1. Maintain senior control; The owner will not lose control of his company until he completely cashes out. Usually stock acquired by the employees is non-voting. Employees acquiring   the stock should be asked to sign covenants such as a not to compete, and non-solicitation agreement. This protects the owner from having the key person leave the company and take customers, trade secrets, and current employees with them.  
  1. Flexibility: A properly design transfer plan helps the owner maintain control until the owner can cash out. It gives the owner the ability to abandon the internal transfer so they can sell to an outside company, or a third-party at some point.   All ownership previously transferred would be subject to a buy and sell agreement requiring the employees to offer their ownership to you for repurchase at a predetermined price if the employment is terminated.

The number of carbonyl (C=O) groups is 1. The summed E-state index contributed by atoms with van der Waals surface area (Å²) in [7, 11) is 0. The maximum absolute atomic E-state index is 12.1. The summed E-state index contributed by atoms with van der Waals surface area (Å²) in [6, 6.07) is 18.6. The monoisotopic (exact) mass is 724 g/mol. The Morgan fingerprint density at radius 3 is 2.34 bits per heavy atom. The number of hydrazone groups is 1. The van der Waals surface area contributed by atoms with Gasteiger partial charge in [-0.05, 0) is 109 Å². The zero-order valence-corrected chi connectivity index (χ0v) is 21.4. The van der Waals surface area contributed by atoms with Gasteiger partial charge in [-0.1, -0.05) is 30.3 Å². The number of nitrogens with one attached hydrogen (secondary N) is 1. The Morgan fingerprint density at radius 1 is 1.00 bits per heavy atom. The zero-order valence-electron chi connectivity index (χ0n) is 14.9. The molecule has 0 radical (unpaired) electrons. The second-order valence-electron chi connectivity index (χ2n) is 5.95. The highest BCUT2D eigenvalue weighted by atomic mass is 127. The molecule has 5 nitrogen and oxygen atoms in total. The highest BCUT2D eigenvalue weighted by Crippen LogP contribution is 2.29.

1. Business continuation at the owner’s death. By transferring ownership to insiders, it creates the succession plan should the owner die. The hope is that the key group has been trained well enough, to run the business without the owner. 

CHALLENGES AND LANDMINES!  Continue reading “Insider Transfers! Ready Or Not!”

Getting Ready To Sell Your Business Even Before You Thought About Selling It!

Business owners who have the ability to hire, train and retain excellent employees do themselves a great favor when it comes time to sell their business. Recruited employees who sign on to the company culture, are potential purchases of the company.  They get involved in all aspects of the business when given the chance.  The ability to nurture these employees not only creates a great long-term employee, but possibly future owners of the company.   The investment in good employees has the by-product of creating a potential market for the business owner’s business.